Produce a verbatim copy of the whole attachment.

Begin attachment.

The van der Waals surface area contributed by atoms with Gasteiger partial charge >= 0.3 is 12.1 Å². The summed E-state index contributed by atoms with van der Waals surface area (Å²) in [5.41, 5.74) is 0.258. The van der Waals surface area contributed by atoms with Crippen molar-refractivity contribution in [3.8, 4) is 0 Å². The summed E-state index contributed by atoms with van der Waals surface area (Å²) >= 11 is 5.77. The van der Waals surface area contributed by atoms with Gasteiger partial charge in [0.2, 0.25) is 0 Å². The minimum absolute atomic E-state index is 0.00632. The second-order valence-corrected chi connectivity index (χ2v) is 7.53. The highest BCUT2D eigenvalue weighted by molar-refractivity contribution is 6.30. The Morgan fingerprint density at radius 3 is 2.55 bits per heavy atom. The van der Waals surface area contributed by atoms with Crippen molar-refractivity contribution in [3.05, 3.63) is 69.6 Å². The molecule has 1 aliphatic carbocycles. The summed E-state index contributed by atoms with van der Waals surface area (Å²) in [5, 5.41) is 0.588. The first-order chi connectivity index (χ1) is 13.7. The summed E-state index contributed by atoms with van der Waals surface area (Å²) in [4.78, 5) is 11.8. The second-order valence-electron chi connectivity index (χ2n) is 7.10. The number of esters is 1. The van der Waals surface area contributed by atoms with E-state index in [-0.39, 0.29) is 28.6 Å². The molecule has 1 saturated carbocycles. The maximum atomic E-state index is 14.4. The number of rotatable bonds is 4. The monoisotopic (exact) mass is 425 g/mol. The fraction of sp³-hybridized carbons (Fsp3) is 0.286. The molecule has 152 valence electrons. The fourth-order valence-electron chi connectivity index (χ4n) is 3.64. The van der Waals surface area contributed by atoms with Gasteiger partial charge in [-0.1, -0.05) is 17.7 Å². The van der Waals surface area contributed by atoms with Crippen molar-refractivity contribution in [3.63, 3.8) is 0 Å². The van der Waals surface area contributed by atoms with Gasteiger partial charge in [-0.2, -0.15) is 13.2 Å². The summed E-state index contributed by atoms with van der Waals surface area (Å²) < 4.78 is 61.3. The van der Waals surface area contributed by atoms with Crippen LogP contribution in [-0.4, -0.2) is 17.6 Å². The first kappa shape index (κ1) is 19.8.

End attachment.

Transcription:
The van der Waals surface area contributed by atoms with Gasteiger partial charge >= 0.3 is 12.1 Å². The summed E-state index contributed by atoms with van der Waals surface area (Å²) in [5.41, 5.74) is 0.258. The van der Waals surface area contributed by atoms with Crippen molar-refractivity contribution in [3.8, 4) is 0 Å². The summed E-state index contributed by atoms with van der Waals surface area (Å²) >= 11 is 5.77. The van der Waals surface area contributed by atoms with Gasteiger partial charge in [0.2, 0.25) is 0 Å². The minimum absolute atomic E-state index is 0.00632. The second-order valence-corrected chi connectivity index (χ2v) is 7.53. The highest BCUT2D eigenvalue weighted by molar-refractivity contribution is 6.30. The Morgan fingerprint density at radius 3 is 2.55 bits per heavy atom. The van der Waals surface area contributed by atoms with Crippen molar-refractivity contribution in [3.05, 3.63) is 69.6 Å². The molecule has 1 aliphatic carbocycles. The summed E-state index contributed by atoms with van der Waals surface area (Å²) in [5, 5.41) is 0.588. The first-order chi connectivity index (χ1) is 13.7. The summed E-state index contributed by atoms with van der Waals surface area (Å²) in [4.78, 5) is 11.8. The second-order valence-electron chi connectivity index (χ2n) is 7.10. The number of esters is 1. The van der Waals surface area contributed by atoms with E-state index in [-0.39, 0.29) is 28.6 Å². The molecule has 1 saturated carbocycles. The maximum atomic E-state index is 14.4. The number of rotatable bonds is 4. The monoisotopic (exact) mass is 425 g/mol. The fraction of sp³-hybridized carbons (Fsp3) is 0.286. The molecule has 152 valence electrons. The fourth-order valence-electron chi connectivity index (χ4n) is 3.64. The van der Waals surface area contributed by atoms with Gasteiger partial charge in [-0.1, -0.05) is 17.7 Å². The van der Waals surface area contributed by atoms with Crippen molar-refractivity contribution in [3.63, 3.8) is 0 Å². The van der Waals surface area contributed by atoms with Gasteiger partial charge in [-0.2, -0.15) is 13.2 Å². The summed E-state index contributed by atoms with van der Waals surface area (Å²) < 4.78 is 61.3. The van der Waals surface area contributed by atoms with Crippen LogP contribution in [-0.4, -0.2) is 17.6 Å². The first kappa shape index (κ1) is 19.8.